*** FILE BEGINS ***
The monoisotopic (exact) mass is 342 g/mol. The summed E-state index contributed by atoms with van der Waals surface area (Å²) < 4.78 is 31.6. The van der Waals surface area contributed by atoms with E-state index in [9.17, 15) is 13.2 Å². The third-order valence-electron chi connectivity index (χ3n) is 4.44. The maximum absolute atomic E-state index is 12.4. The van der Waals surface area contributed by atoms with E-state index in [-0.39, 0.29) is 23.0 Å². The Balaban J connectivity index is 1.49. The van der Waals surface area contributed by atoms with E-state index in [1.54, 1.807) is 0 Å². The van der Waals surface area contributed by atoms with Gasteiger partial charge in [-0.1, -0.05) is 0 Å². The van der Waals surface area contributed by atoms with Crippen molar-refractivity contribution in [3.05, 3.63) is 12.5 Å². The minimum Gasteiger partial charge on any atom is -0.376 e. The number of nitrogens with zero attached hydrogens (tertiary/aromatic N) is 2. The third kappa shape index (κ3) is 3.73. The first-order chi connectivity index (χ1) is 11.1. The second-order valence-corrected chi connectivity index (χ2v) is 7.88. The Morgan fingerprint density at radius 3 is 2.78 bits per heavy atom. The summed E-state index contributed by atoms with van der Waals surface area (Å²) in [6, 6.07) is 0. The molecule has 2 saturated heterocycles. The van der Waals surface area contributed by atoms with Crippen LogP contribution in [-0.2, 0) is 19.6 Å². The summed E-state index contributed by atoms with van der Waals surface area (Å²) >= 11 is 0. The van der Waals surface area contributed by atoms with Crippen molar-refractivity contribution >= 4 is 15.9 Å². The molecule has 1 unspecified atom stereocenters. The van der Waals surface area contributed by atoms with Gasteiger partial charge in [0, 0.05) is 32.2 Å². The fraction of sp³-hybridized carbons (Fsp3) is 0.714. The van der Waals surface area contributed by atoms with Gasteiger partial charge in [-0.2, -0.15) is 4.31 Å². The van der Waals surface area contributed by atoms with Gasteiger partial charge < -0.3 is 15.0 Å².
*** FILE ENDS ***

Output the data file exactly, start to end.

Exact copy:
The monoisotopic (exact) mass is 342 g/mol. The summed E-state index contributed by atoms with van der Waals surface area (Å²) < 4.78 is 31.6. The van der Waals surface area contributed by atoms with E-state index in [9.17, 15) is 13.2 Å². The third-order valence-electron chi connectivity index (χ3n) is 4.44. The maximum absolute atomic E-state index is 12.4. The van der Waals surface area contributed by atoms with E-state index in [-0.39, 0.29) is 23.0 Å². The Balaban J connectivity index is 1.49. The van der Waals surface area contributed by atoms with E-state index in [1.54, 1.807) is 0 Å². The van der Waals surface area contributed by atoms with Gasteiger partial charge in [-0.1, -0.05) is 0 Å². The van der Waals surface area contributed by atoms with Crippen molar-refractivity contribution in [3.05, 3.63) is 12.5 Å². The minimum Gasteiger partial charge on any atom is -0.376 e. The number of nitrogens with zero attached hydrogens (tertiary/aromatic N) is 2. The third kappa shape index (κ3) is 3.73. The first-order chi connectivity index (χ1) is 11.1. The second-order valence-corrected chi connectivity index (χ2v) is 7.88. The Morgan fingerprint density at radius 3 is 2.78 bits per heavy atom. The summed E-state index contributed by atoms with van der Waals surface area (Å²) in [6, 6.07) is 0. The molecule has 2 saturated heterocycles. The van der Waals surface area contributed by atoms with Crippen LogP contribution in [-0.2, 0) is 19.6 Å². The summed E-state index contributed by atoms with van der Waals surface area (Å²) >= 11 is 0. The van der Waals surface area contributed by atoms with Crippen molar-refractivity contribution >= 4 is 15.9 Å². The molecule has 1 unspecified atom stereocenters. The van der Waals surface area contributed by atoms with Gasteiger partial charge in [0, 0.05) is 32.2 Å². The fraction of sp³-hybridized carbons (Fsp3) is 0.714. The van der Waals surface area contributed by atoms with Gasteiger partial charge in [-0.2, -0.15) is 4.31 Å². The van der Waals surface area contributed by atoms with Gasteiger partial charge < -0.3 is 15.0 Å².